The African bullfrog is a type of frog found mainly in southern Africa. The number of African bullfrogs in the wild is falling. Nevertheless, they are still fairly common in some parts of Africa. They were living in many different habitats in Africa. They are found in grasslands, shrublands, freshwater lakes, and marshes. They also may be found on farmland. Some people keep African bullfrogs as pets.
The African bullfrog lives in a variety of arid and semiarid habitats in central and southern Africa. This frog has long ridges on the skin of its back and a huge head.
- Common Names: African bullfrog, pixie frog.
- Scientific Name: Pyxicephalus adspersus.
- Adult Size: Males are 10 inches long and 4 pounds or more; females are 6 inches long and around 2 pounds.
- Life Expectancy: 15 to 25 years.
The African bullfrog is one of the largest species of frogs. (The largest is the goliath frog of central Africa.) Males are much larger than females. Males can weigh as much as 2 kilograms. They are about 18 centimeters long.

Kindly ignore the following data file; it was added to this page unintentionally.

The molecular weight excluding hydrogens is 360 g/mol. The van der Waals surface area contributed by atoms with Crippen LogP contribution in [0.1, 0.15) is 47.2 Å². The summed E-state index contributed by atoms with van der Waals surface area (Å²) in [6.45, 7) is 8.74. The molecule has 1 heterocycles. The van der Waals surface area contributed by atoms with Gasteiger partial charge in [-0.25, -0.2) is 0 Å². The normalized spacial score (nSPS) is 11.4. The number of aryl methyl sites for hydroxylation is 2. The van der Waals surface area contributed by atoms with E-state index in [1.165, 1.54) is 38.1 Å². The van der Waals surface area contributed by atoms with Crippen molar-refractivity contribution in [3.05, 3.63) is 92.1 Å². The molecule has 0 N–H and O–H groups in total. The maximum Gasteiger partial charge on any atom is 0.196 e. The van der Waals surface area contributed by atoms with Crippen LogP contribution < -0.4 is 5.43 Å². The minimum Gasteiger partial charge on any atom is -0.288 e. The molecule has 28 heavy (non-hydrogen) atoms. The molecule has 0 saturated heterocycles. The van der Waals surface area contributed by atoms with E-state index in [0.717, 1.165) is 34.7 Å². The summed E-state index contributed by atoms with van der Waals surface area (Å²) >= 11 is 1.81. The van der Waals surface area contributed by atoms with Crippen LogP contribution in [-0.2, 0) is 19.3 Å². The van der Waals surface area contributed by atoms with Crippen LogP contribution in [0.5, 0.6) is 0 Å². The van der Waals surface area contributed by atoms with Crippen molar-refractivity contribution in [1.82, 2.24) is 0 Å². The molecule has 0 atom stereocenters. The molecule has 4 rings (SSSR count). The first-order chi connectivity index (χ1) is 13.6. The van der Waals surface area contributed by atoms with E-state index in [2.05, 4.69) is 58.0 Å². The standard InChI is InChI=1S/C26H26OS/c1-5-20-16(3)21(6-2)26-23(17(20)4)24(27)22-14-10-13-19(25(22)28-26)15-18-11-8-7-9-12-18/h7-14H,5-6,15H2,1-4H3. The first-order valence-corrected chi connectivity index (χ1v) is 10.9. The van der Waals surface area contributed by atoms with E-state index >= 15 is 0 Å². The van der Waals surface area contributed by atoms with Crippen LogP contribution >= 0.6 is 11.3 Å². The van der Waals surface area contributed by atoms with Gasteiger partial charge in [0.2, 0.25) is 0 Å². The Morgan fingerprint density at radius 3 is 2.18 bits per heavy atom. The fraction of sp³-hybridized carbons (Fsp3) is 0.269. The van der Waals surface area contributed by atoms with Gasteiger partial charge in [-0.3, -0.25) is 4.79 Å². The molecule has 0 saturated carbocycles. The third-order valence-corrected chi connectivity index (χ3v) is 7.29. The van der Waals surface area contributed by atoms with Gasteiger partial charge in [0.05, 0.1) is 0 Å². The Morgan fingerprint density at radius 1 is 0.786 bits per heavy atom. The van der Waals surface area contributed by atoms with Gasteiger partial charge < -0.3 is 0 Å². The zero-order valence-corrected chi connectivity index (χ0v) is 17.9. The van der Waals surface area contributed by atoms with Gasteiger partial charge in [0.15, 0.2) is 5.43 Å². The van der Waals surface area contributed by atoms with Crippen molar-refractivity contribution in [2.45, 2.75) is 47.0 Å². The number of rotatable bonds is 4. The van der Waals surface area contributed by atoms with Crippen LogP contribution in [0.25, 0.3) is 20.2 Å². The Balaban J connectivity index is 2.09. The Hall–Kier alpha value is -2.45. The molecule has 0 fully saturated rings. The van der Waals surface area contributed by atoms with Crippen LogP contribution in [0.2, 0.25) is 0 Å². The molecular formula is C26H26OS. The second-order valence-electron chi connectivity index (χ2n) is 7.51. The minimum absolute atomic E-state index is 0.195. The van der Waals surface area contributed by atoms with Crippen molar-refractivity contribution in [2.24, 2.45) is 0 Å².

The bullfrog’s skin is dull green. A male’s dewlap, which is the loose skin hanging from the throat, is yellow. A female’s dewlap is a cream color. Young African bullfrogs are brightly patterned, often with a yellow stripe down the back.
African bullfrogs are carnivorous and will consume nearly any animal that can be overpowered and can fit in their huge mouths. Prey items may include invertebrates, other species of frogs, reptiles, small mammals, and even small birds. Cannibalism is a common occurrence beginning the moment they metamorphose. Many of their first meals will be a member of the same egg mass.
Reproduction of African Bullfrog
Female African bullfrogs lay up to 4,000 eggs at a time in shallow water. Tadpoles emerge from the eggs about two days later. They are fat, heart-shaped, and gray or black in color. Males watch over the tadpoles as they develop into little frogs. After about 18 days, the young frogs leave the water. Only a few of them survive. Many of them are eaten by other African bullfrogs.